And when they were come into the house, they saw the young child with Mary his mother, and fell down, and worshipped him … (Matthew 2:11)
The magi that trekked many difficult and dangerous miles across the hot, arid desert in search of “he that is born King of the Jews” (Matthew 2:2) were possibly part of the left over remnant that remained in Babylon after the Jews returned to their land. Perhaps they were pagans trained in the school of the Prophet Daniel. At any rate, they were familiar with the Hebrew Scriptures and the prophecies of the coming Messiah. So, they acted in faith on the Word of God, and came in search of the promised King.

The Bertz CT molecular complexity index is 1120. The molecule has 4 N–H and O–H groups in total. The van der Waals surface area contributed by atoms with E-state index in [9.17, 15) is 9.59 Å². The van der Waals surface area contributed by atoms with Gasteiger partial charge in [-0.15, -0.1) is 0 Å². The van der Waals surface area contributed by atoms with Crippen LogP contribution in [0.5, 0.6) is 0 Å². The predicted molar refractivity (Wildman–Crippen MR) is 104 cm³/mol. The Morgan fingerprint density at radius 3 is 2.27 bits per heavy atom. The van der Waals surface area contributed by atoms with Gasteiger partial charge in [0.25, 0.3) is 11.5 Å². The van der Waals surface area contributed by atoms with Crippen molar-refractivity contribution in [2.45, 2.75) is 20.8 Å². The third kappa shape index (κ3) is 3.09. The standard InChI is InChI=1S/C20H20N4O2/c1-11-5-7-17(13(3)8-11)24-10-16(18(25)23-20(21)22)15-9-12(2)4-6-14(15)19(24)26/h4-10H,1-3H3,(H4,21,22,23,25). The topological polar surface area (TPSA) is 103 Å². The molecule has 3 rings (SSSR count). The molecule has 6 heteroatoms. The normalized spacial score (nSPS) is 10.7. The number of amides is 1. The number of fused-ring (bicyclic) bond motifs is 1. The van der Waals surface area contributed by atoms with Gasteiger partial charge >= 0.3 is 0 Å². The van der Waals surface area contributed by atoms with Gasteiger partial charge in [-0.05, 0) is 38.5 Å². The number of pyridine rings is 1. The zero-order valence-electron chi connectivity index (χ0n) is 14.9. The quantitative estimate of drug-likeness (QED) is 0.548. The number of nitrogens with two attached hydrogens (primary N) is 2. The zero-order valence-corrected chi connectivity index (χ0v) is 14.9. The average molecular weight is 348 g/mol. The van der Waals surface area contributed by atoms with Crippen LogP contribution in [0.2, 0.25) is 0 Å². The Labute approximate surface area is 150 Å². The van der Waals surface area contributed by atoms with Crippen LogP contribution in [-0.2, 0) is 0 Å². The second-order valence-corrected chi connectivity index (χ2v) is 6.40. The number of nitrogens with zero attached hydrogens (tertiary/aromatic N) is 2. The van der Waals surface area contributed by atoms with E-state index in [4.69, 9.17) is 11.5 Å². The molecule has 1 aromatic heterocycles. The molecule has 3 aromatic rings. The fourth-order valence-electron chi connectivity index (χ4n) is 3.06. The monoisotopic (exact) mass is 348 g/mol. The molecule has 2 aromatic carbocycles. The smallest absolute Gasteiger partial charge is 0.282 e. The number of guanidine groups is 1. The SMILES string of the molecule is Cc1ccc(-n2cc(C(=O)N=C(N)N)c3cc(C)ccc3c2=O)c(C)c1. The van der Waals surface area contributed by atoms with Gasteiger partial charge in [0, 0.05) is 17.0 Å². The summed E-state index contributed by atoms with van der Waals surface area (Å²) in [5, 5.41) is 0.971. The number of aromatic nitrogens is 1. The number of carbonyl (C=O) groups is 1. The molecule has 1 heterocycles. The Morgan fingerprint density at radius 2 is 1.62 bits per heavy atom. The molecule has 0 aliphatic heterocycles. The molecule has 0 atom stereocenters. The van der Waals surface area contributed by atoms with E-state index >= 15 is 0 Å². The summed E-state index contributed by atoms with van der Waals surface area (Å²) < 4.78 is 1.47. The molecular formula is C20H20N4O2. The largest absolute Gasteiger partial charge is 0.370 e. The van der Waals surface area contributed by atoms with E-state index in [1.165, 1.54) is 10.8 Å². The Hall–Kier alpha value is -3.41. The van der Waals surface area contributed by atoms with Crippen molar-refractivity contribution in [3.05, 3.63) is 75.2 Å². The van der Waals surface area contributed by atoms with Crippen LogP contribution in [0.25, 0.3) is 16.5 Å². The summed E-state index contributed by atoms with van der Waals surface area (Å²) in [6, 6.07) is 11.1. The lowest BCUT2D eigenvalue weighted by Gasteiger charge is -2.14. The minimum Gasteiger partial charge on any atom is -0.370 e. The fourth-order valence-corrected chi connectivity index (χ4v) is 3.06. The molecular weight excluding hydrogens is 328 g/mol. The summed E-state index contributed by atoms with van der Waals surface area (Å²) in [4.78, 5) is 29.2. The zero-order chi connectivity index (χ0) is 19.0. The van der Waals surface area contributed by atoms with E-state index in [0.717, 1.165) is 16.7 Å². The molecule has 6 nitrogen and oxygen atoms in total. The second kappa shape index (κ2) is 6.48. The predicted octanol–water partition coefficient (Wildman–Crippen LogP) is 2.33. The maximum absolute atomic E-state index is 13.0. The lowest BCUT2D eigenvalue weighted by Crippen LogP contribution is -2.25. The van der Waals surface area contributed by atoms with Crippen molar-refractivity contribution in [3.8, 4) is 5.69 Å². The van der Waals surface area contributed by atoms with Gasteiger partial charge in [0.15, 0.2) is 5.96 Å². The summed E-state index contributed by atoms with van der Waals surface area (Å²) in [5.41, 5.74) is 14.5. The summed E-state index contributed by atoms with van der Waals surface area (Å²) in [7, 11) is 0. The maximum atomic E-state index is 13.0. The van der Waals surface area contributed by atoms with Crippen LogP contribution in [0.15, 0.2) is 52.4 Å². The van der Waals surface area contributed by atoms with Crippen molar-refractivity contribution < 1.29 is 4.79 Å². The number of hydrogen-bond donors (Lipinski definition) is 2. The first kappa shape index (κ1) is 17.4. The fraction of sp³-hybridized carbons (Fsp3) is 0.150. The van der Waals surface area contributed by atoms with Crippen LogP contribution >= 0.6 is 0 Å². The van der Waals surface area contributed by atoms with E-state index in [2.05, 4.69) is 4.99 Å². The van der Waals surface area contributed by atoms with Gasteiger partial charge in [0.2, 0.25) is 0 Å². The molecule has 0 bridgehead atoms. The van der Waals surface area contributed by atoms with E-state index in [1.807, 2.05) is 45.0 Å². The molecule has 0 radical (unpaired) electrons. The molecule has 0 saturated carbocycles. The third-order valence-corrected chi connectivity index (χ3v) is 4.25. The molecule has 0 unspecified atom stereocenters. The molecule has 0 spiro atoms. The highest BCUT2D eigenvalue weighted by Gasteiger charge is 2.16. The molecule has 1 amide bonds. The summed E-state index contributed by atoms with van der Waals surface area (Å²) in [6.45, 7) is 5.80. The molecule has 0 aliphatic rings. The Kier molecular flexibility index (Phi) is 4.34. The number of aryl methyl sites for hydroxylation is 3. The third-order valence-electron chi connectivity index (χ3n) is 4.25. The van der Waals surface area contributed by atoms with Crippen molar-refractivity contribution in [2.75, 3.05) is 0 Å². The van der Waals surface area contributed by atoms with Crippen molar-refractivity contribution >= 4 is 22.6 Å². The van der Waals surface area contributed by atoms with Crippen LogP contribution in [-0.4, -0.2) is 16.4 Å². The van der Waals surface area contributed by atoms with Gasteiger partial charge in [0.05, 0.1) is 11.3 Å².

When they found the child, they did an astonishing thing. They fell down and worshiped Him! What a scandalous thing, especially if they were Jewish; for in the first of the Ten Commandments God emphatically states, “Thou shalt have no other gods before me” (Exodus 20:3). In the second commandment, God prohibits idol worship and says, “Thou shalt not bow down thyself to them, nor serve them: for I the LORD thy God am a jealous God” (Exodus 20:5). The Greek word translated “worship” in our text is proskunéo, and it means to prostrate oneself in homage or to do reverence to or adore (someone or something). Such a display of reverence is reserved only for God. Neither men nor angels can rightfully accept the worship of men (Acts 10:25; 14:11-15; Revelation 19:10; 22:8-9). Yet here, neither Mary nor Joseph protested the magnanimous display of reverence lavished upon this small child. For here, though small, helpless and in need of care and protection, was God Incarnate. This was Emmanuel, God with us, deserving and worthy of worship. EEC
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